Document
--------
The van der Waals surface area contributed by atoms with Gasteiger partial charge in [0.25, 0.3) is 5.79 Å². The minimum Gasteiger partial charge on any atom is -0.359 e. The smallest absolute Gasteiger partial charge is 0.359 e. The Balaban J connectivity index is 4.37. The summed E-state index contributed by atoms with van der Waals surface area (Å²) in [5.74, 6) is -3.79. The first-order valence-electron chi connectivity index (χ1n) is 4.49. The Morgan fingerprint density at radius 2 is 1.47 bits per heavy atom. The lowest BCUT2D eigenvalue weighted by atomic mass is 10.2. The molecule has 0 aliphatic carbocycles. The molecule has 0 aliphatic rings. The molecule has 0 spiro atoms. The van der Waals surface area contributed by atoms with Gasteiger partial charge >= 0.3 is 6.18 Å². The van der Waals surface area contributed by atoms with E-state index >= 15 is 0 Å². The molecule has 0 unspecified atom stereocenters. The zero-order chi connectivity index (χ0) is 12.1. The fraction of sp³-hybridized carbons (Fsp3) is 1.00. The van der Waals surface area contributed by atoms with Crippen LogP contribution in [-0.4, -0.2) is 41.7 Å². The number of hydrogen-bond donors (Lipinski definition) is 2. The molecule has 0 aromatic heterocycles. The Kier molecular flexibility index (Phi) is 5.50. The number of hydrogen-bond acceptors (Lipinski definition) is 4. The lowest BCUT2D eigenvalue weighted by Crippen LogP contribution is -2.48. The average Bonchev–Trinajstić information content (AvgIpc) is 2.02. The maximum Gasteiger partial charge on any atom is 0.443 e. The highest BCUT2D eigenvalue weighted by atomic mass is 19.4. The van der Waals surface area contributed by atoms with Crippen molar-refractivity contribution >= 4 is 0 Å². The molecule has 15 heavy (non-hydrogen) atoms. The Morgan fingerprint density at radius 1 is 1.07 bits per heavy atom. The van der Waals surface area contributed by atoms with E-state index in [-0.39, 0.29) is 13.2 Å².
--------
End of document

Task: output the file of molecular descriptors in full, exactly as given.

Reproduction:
The van der Waals surface area contributed by atoms with Gasteiger partial charge in [0.25, 0.3) is 5.79 Å². The minimum Gasteiger partial charge on any atom is -0.359 e. The smallest absolute Gasteiger partial charge is 0.359 e. The Balaban J connectivity index is 4.37. The summed E-state index contributed by atoms with van der Waals surface area (Å²) in [5.74, 6) is -3.79. The first-order valence-electron chi connectivity index (χ1n) is 4.49. The Morgan fingerprint density at radius 2 is 1.47 bits per heavy atom. The lowest BCUT2D eigenvalue weighted by atomic mass is 10.2. The molecule has 0 aliphatic carbocycles. The molecule has 0 aliphatic rings. The molecule has 0 spiro atoms. The van der Waals surface area contributed by atoms with Gasteiger partial charge >= 0.3 is 6.18 Å². The van der Waals surface area contributed by atoms with E-state index >= 15 is 0 Å². The molecule has 0 unspecified atom stereocenters. The zero-order chi connectivity index (χ0) is 12.1. The fraction of sp³-hybridized carbons (Fsp3) is 1.00. The van der Waals surface area contributed by atoms with Crippen LogP contribution in [-0.4, -0.2) is 41.7 Å². The number of hydrogen-bond donors (Lipinski definition) is 2. The molecule has 0 aromatic heterocycles. The Kier molecular flexibility index (Phi) is 5.50. The number of hydrogen-bond acceptors (Lipinski definition) is 4. The lowest BCUT2D eigenvalue weighted by Crippen LogP contribution is -2.48. The average Bonchev–Trinajstić information content (AvgIpc) is 2.02. The maximum Gasteiger partial charge on any atom is 0.443 e. The highest BCUT2D eigenvalue weighted by atomic mass is 19.4. The van der Waals surface area contributed by atoms with Crippen molar-refractivity contribution >= 4 is 0 Å². The molecule has 15 heavy (non-hydrogen) atoms. The Morgan fingerprint density at radius 1 is 1.07 bits per heavy atom. The van der Waals surface area contributed by atoms with E-state index in [-0.39, 0.29) is 13.2 Å².